• 256 channels > 16 channels: you’ve now got 256 channels to work with instead of just 16.
  • Property exchange: this allows individual devices to ask each other which parameters they have that can be accessed by the other. This includes preset info, synth settings, controller mappings, parameter listings etc.
  • VST 3 compatible: VST 3 plugins are prepped to work with MIDI 2.0 thanks to their higher resolution.
  • Configuring profiles: MIDI controllers (alongside the less common MIDI guitar or wind controller etc) will seamlessly slot into your setup. Two MIDI 2.0 instruments which support the same profile will auto-configure and operate together without issue.
  • Improved timing: jitter reduction timestamps mean if a note is delayed or mixed-up during transmission, the receiver automatically knows the time it really arrived at.
  • Better MPE functionality: controllers will communicate better with instruments designed to be played using polyphonic pitch-bend. It also offers support for MIDI polyphonic expression (MPE).

This is not an exhaustive list – it’s just the features we find most exciting! For even more information, you can read the in-depth MIDI 2.0 specification outlined by the MIDI association here.

What Instruments and Equipment are Compatible with MIDI 2.0?

We expect many of the industry’s leading brands will announce their MIDI 2.0 products in the coming months. During Winter NAMM 2020, companies including Native Instruments, Yamaha, Steinberg, Google, Ableton and Roland took part in the MIDI 2.0 ‘Plug Fest’. This gathering was used to experiment and see whether their respective MIDI 2.0 synth, keyboard and controller prototypes communicated properly with the new specifications.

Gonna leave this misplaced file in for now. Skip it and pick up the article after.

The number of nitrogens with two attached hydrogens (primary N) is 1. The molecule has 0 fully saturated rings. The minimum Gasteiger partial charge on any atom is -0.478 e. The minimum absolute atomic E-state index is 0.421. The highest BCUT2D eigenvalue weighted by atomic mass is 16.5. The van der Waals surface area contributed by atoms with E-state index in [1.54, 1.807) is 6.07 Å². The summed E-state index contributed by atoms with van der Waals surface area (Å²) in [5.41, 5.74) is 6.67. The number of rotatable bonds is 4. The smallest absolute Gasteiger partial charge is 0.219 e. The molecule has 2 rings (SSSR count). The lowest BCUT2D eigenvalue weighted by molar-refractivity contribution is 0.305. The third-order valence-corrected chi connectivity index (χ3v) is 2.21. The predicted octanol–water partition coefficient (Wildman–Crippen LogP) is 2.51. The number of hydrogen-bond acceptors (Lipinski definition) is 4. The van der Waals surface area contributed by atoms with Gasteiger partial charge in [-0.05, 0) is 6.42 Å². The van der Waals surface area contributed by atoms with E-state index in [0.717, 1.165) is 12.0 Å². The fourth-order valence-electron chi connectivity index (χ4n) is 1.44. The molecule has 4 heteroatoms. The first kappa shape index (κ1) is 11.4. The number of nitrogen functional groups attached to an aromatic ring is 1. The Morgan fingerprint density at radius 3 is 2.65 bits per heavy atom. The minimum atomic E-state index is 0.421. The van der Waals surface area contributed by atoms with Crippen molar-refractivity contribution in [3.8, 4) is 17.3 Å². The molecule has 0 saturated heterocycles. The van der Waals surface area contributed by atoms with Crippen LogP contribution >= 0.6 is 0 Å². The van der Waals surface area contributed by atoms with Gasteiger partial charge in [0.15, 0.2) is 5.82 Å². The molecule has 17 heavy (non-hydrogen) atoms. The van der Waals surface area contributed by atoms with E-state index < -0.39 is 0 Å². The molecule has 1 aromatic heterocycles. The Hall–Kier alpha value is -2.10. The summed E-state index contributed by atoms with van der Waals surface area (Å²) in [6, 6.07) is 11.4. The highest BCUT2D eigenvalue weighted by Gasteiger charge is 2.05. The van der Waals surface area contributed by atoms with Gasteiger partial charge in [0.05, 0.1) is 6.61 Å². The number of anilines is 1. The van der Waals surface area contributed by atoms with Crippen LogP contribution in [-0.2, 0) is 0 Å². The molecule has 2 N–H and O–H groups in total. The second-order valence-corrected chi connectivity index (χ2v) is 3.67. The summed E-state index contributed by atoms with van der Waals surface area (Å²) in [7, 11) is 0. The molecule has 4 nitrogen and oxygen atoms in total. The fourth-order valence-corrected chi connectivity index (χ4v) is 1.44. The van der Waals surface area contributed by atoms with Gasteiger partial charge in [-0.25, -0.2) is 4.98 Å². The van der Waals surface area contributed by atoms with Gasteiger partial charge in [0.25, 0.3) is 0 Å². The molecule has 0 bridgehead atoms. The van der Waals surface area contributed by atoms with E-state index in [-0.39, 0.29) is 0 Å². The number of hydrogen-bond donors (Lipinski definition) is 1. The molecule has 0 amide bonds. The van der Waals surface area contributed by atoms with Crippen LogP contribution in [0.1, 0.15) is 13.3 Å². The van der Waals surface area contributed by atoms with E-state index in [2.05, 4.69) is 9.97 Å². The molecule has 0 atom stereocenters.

Roland have been one of the first to unveil their new and improved gear with the introduction of the A-88MKII 88-Note MIDI Keyboard Controller. Roland designed the instrument from the ground-up to take full advantage of the power and versatility of MIDI 2.0.

When will MIDI 2.0 be Available?

MIDI 2.0 is currently being heavily tested and scrutinised. Specifications are close to completion but still need to be finalised. The specs are being pushed to their limits and have been used extensively with brands’ prototype instruments to ensure everything is working correctly. Once the testing period is over and the system is stable, companies can release their MIDI 2.0 gear. The first wave of products is expected later in 2020.


Nobody was sure how MIDI 1.0 would impact music. The same can be said of its successor. We probably won’t see its full potential for a while yet. Only once creatives have explored it fully will we really know what its capable of. What we can say though, is that after 37 years, its seriously exciting to see one of the most popular tools in the industry getting a fresh lick of paint.

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Will Brook-Jones
Will Brook-Jones
Will is the Tech & Drums Category Marketing Lead at Andertons. The sole drummer in the web team, Will favours TAMA Drums and Sabian cymbals. His love of Hip-Hop and Jazz is reflected in some of his favourite musicians, from Anderson .Paak and Mac Miller, to Thundercat and Yussef Dayes.